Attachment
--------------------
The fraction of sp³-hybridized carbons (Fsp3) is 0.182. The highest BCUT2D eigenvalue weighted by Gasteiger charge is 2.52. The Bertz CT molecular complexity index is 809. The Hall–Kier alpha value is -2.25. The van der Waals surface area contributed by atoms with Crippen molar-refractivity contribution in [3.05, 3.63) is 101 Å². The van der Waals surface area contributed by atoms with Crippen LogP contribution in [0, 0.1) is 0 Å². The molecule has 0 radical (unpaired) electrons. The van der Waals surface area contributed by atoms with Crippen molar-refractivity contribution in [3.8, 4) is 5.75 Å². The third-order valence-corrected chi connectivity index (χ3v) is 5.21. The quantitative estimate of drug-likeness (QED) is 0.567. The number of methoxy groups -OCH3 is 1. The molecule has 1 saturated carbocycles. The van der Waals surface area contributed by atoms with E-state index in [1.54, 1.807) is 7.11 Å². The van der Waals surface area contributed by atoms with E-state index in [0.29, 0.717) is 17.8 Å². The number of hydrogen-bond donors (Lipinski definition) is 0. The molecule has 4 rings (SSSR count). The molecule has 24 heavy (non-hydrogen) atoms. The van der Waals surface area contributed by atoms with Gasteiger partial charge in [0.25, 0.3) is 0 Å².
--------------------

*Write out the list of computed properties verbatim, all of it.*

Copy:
The fraction of sp³-hybridized carbons (Fsp3) is 0.182. The highest BCUT2D eigenvalue weighted by Gasteiger charge is 2.52. The Bertz CT molecular complexity index is 809. The Hall–Kier alpha value is -2.25. The van der Waals surface area contributed by atoms with Crippen molar-refractivity contribution in [3.05, 3.63) is 101 Å². The van der Waals surface area contributed by atoms with Crippen LogP contribution in [0, 0.1) is 0 Å². The molecule has 0 radical (unpaired) electrons. The van der Waals surface area contributed by atoms with Crippen molar-refractivity contribution in [3.8, 4) is 5.75 Å². The third-order valence-corrected chi connectivity index (χ3v) is 5.21. The quantitative estimate of drug-likeness (QED) is 0.567. The number of methoxy groups -OCH3 is 1. The molecule has 1 saturated carbocycles. The van der Waals surface area contributed by atoms with E-state index in [1.54, 1.807) is 7.11 Å². The van der Waals surface area contributed by atoms with E-state index in [0.29, 0.717) is 17.8 Å². The number of hydrogen-bond donors (Lipinski definition) is 0. The molecule has 4 rings (SSSR count). The molecule has 24 heavy (non-hydrogen) atoms. The van der Waals surface area contributed by atoms with Gasteiger partial charge in [0.25, 0.3) is 0 Å².